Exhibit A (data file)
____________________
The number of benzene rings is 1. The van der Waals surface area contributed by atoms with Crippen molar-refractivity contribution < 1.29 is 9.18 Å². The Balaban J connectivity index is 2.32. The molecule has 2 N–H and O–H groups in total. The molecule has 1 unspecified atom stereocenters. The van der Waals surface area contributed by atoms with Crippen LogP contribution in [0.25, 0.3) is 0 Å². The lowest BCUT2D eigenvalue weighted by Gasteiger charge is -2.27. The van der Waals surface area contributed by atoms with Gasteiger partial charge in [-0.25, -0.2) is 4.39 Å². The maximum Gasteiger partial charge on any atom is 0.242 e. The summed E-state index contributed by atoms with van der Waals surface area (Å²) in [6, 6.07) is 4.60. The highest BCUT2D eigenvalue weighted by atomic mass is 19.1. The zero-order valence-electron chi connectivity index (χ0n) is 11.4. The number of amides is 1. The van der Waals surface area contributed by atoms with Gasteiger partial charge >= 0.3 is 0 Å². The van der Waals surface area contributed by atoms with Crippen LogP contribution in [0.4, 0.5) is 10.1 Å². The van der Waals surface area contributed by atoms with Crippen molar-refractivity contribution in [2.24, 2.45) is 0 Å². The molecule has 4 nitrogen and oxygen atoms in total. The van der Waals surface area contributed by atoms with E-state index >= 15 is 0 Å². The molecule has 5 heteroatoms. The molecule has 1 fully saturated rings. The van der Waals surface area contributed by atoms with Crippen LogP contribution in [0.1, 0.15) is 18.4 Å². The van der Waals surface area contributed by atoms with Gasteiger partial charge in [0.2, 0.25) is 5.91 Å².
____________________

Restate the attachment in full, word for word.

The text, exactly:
The number of benzene rings is 1. The van der Waals surface area contributed by atoms with Crippen molar-refractivity contribution < 1.29 is 9.18 Å². The Balaban J connectivity index is 2.32. The molecule has 2 N–H and O–H groups in total. The molecule has 1 unspecified atom stereocenters. The van der Waals surface area contributed by atoms with Crippen LogP contribution in [0.25, 0.3) is 0 Å². The lowest BCUT2D eigenvalue weighted by Gasteiger charge is -2.27. The van der Waals surface area contributed by atoms with Gasteiger partial charge in [-0.25, -0.2) is 4.39 Å². The maximum Gasteiger partial charge on any atom is 0.242 e. The summed E-state index contributed by atoms with van der Waals surface area (Å²) in [6, 6.07) is 4.60. The highest BCUT2D eigenvalue weighted by atomic mass is 19.1. The zero-order valence-electron chi connectivity index (χ0n) is 11.4. The number of amides is 1. The van der Waals surface area contributed by atoms with Gasteiger partial charge >= 0.3 is 0 Å². The van der Waals surface area contributed by atoms with Crippen LogP contribution in [0.4, 0.5) is 10.1 Å². The van der Waals surface area contributed by atoms with Crippen molar-refractivity contribution in [2.24, 2.45) is 0 Å². The molecule has 4 nitrogen and oxygen atoms in total. The van der Waals surface area contributed by atoms with E-state index >= 15 is 0 Å². The molecule has 5 heteroatoms. The molecule has 1 fully saturated rings. The van der Waals surface area contributed by atoms with Crippen LogP contribution in [0.1, 0.15) is 18.4 Å². The van der Waals surface area contributed by atoms with Gasteiger partial charge in [0.2, 0.25) is 5.91 Å².